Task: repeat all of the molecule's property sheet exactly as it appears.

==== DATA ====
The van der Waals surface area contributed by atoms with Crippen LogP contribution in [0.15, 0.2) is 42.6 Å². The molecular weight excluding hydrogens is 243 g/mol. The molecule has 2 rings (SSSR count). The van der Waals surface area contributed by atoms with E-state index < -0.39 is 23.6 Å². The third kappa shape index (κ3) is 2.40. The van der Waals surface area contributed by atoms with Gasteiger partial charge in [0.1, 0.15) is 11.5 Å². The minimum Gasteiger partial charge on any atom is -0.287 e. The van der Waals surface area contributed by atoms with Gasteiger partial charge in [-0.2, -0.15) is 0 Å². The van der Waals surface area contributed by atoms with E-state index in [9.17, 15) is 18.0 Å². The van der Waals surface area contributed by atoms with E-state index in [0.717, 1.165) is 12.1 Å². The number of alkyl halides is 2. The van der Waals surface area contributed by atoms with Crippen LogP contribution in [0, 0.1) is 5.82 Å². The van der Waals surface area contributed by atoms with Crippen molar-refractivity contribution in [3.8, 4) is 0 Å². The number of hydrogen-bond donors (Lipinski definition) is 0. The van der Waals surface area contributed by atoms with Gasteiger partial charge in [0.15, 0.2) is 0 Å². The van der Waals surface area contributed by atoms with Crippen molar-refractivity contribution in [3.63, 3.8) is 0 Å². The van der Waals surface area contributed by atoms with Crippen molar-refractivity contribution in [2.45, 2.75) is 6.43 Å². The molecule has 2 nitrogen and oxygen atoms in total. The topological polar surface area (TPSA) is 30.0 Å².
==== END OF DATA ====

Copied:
The van der Waals surface area contributed by atoms with Crippen LogP contribution in [0.15, 0.2) is 42.6 Å². The molecular weight excluding hydrogens is 243 g/mol. The molecule has 2 rings (SSSR count). The van der Waals surface area contributed by atoms with E-state index < -0.39 is 23.6 Å². The third kappa shape index (κ3) is 2.40. The van der Waals surface area contributed by atoms with Gasteiger partial charge in [0.1, 0.15) is 11.5 Å². The minimum Gasteiger partial charge on any atom is -0.287 e. The van der Waals surface area contributed by atoms with Gasteiger partial charge in [-0.2, -0.15) is 0 Å². The van der Waals surface area contributed by atoms with E-state index in [9.17, 15) is 18.0 Å². The van der Waals surface area contributed by atoms with E-state index in [0.717, 1.165) is 12.1 Å². The number of alkyl halides is 2. The van der Waals surface area contributed by atoms with Crippen LogP contribution in [0, 0.1) is 5.82 Å². The van der Waals surface area contributed by atoms with Crippen molar-refractivity contribution in [3.8, 4) is 0 Å². The number of hydrogen-bond donors (Lipinski definition) is 0. The van der Waals surface area contributed by atoms with Gasteiger partial charge in [0.15, 0.2) is 0 Å². The van der Waals surface area contributed by atoms with Crippen molar-refractivity contribution in [3.63, 3.8) is 0 Å². The van der Waals surface area contributed by atoms with Crippen molar-refractivity contribution in [2.45, 2.75) is 6.43 Å². The molecule has 2 nitrogen and oxygen atoms in total. The topological polar surface area (TPSA) is 30.0 Å².